Network navigation concerns identifying and connecting with relevant existing resources in a network, such as individuals with knowledge or organisations which can provide support. It is an intentional act of an individual to activate social capital [15, 18]. Organisations may develop and use network ties to refer older people to appropriate resources or to enable individuals to navigate themselves. Specific for community and healthcare organisations, cooperation is necessary to make sure every client is transferred to an organisation that matches with the client needs or is supported in an effective way by cooperating organisations. With respect to navigation, organisations make decisions about which organisations to contact and involve in activities. In doing so, they successfully preserve existing relations and develop new relevant ones [14].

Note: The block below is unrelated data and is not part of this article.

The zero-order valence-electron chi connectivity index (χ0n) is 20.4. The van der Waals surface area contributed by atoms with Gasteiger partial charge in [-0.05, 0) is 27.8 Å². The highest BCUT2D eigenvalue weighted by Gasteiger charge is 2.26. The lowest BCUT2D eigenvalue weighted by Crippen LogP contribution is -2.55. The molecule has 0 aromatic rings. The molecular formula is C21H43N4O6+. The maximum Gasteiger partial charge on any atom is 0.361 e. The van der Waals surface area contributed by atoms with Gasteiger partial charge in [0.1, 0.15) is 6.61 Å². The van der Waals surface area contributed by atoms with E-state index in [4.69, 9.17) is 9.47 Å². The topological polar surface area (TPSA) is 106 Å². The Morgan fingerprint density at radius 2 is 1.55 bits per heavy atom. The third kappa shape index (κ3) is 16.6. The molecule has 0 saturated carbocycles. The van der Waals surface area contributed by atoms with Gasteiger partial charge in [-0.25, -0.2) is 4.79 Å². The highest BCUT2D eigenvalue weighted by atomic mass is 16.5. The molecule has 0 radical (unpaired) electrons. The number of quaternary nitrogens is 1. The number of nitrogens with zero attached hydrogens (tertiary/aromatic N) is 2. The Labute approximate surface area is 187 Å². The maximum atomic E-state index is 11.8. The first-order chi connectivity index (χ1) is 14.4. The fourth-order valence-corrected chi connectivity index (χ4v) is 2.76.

Negotiation within organisational networks concerns the division of activities across organisations. This implies the shaping and re-shaping of relationships, roles, expectations, means of engagement and communication between network members. The emergence of coordination of activities may be influenced by network characteristics. It is assumed that actions are influenced by organisational interests and strategic interaction. If collaboration has benefits, reciprocity in and continuity of relationships connections are favourable for collaboration [19, 20].

Contagion implies that [9, 21] organisations adopt ideas, attitudes and behaviours from other network members on the basis of mechanisms such as imitation and role modelling. These processes are influenced by network characteristics, such as density of the network, the number of closed triads and the level of homogeneity of members in the network. Embeddedness in a network could thus lead to a shared perception and capacity to successfully perform behaviour through shared effort, beliefs, influence, perseverance, and objectives [14, 15]. In these ways, organisations could developed shared goals and approaches in their activities for older people.